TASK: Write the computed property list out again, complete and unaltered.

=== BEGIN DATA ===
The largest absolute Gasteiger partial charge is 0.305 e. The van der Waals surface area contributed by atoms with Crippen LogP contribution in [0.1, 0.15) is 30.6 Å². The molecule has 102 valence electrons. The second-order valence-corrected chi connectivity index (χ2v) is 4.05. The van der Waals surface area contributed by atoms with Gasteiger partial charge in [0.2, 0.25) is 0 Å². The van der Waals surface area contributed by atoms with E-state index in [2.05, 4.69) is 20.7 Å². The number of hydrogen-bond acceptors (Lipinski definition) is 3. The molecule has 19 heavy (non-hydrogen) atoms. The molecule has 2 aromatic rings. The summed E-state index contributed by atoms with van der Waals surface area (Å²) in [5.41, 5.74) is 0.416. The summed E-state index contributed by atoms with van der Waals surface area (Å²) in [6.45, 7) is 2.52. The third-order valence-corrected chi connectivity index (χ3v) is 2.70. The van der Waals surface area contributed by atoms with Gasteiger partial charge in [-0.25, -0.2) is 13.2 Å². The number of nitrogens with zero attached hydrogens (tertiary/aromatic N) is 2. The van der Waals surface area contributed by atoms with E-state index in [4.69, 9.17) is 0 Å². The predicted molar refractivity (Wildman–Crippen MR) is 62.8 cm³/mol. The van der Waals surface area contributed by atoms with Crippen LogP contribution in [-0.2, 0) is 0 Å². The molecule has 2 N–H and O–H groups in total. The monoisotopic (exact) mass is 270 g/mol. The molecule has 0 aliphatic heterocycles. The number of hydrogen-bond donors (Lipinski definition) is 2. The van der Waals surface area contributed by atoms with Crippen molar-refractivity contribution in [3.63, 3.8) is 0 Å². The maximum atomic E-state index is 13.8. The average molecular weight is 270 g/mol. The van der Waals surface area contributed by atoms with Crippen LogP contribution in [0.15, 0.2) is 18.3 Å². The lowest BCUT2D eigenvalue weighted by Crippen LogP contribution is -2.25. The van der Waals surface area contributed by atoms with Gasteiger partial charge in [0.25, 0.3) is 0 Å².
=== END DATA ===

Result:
The largest absolute Gasteiger partial charge is 0.305 e. The van der Waals surface area contributed by atoms with Crippen LogP contribution in [0.1, 0.15) is 30.6 Å². The molecule has 102 valence electrons. The second-order valence-corrected chi connectivity index (χ2v) is 4.05. The van der Waals surface area contributed by atoms with Gasteiger partial charge in [0.2, 0.25) is 0 Å². The van der Waals surface area contributed by atoms with E-state index in [2.05, 4.69) is 20.7 Å². The number of hydrogen-bond acceptors (Lipinski definition) is 3. The molecule has 19 heavy (non-hydrogen) atoms. The molecule has 2 aromatic rings. The summed E-state index contributed by atoms with van der Waals surface area (Å²) in [5.41, 5.74) is 0.416. The summed E-state index contributed by atoms with van der Waals surface area (Å²) in [6.45, 7) is 2.52. The third-order valence-corrected chi connectivity index (χ3v) is 2.70. The van der Waals surface area contributed by atoms with Gasteiger partial charge in [-0.25, -0.2) is 13.2 Å². The number of nitrogens with zero attached hydrogens (tertiary/aromatic N) is 2. The van der Waals surface area contributed by atoms with E-state index in [4.69, 9.17) is 0 Å². The predicted molar refractivity (Wildman–Crippen MR) is 62.8 cm³/mol. The van der Waals surface area contributed by atoms with Crippen LogP contribution in [-0.2, 0) is 0 Å². The molecule has 2 N–H and O–H groups in total. The monoisotopic (exact) mass is 270 g/mol. The molecule has 0 aliphatic heterocycles. The number of hydrogen-bond donors (Lipinski definition) is 2. The van der Waals surface area contributed by atoms with Crippen molar-refractivity contribution in [3.63, 3.8) is 0 Å². The maximum atomic E-state index is 13.8. The average molecular weight is 270 g/mol. The van der Waals surface area contributed by atoms with Crippen LogP contribution in [0.15, 0.2) is 18.3 Å². The lowest BCUT2D eigenvalue weighted by Crippen LogP contribution is -2.25. The van der Waals surface area contributed by atoms with Gasteiger partial charge in [0.25, 0.3) is 0 Å².